ROLE OF AYURVEDA IN PREVENTION OF HRIDROGA (CORONARY HEART DISEASE)

DR. RAMESH KANT DUBEY, DR. ANKIT KUMAR GUPTA, DR. MANOJ KUMAR GUPTA

Abstract


Atherosclerotic cardiovascular disease (CVD), especially coronary heart disease
(CHD), is the leading cause of premature death worldwide. It is on the rise and has
become a true pandemic that respects no borders. Within the coming decades the
disability-adjusted life years (DALYs) estimate due to CVD is expected to rise from a
loss of 85 million DALYs in 1990 to a loss of 150 million DALYs globally in 2020,
thereby remaining the leading somatic cause of loss of productivity. The major CVD
risk factors include unhealthy dietary practices such as high consumption of
saturated fats, salts and refined carbohydrates and tobacco use in the form of
smoking or chewing as well as low consumption of vegetables and fruits along with
physical inactivity.
In Ayurvedic literature, features of CVD correlate with Hridroga which has been
stated to be caused by intake of faulty diet such as Guru (heavy) foods and faulty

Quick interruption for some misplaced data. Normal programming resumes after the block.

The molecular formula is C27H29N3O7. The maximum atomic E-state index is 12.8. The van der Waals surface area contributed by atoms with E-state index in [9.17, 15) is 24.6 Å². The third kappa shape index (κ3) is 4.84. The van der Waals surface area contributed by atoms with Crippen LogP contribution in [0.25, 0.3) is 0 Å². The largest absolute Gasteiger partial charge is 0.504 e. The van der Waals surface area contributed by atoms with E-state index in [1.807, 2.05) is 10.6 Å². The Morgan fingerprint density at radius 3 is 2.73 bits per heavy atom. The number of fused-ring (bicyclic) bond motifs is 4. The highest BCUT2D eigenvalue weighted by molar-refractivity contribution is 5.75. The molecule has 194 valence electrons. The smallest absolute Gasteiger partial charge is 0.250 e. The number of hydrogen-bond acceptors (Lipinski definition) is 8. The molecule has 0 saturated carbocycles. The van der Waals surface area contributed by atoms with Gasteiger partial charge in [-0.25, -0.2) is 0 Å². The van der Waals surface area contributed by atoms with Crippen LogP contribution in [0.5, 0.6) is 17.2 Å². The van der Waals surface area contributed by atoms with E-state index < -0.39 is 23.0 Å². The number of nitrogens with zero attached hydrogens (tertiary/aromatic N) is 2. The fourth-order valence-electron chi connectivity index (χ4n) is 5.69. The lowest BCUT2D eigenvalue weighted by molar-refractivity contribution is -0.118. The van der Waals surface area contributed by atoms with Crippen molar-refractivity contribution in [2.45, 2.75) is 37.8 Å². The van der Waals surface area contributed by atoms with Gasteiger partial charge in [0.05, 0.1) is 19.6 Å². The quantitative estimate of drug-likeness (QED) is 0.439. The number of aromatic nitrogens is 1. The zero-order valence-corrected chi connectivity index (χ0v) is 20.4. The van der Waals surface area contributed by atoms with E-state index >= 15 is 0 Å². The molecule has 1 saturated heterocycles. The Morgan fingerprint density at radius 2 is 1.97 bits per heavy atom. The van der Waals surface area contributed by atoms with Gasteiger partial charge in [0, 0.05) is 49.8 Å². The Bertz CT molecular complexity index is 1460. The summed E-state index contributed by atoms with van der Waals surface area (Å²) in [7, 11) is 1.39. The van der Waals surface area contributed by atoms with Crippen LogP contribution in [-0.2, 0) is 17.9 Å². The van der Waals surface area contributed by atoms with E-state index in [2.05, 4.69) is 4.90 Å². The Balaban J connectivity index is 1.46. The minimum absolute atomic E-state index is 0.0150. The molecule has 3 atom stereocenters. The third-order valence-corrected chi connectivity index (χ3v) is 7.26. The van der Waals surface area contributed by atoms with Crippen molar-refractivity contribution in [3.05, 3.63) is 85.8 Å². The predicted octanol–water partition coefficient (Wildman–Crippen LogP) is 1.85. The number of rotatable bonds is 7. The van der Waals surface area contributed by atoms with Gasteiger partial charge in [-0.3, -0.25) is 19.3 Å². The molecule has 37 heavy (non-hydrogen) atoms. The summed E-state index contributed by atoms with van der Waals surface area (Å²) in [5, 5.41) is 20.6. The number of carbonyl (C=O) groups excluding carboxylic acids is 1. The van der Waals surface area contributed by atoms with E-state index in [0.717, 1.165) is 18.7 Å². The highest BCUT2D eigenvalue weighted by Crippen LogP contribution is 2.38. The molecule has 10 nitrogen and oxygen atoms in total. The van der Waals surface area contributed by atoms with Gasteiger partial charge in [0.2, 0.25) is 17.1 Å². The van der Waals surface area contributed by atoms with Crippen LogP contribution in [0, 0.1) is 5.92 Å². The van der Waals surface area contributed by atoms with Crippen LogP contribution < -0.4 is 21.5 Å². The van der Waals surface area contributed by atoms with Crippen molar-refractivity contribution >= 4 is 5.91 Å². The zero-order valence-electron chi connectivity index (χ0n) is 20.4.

stressful life style as well as excessive exertion which in turn cause provocation of
Doshas and vitiation of Rasa Dhatu , thereby leading to the development of Hridroga.
The primary aim of Ayurveda is the maintenance of optimal health and well being
through a comprehensive approach that involves body, mind and environment.
Diseases result from the disturbance in homeostasis of Tridosha (Vata, Pitta, Kapha)
which are affected by dietetic factors, lifestyle as well as environmental factors.
Chronic and non- communicable diseases such as CHD are preventable with changes
in diet, lifestyle, and environment. Ayurveda emphasizes regulation of Ahara -Vihar
in the form of Ashtaharvidhi Visheshayatanani, Dwadasha Ashanapravicharana,
Dinacharya, Ratricharya, Ritucharya and Sadvritta. Various researches have proved
that Ayurvedic dietetic and lifestyle measures have definite role not only in
primordial and primary prevention of CHD but these are equally beneficial as a
supportive measure in secondary and tertiary prevention.


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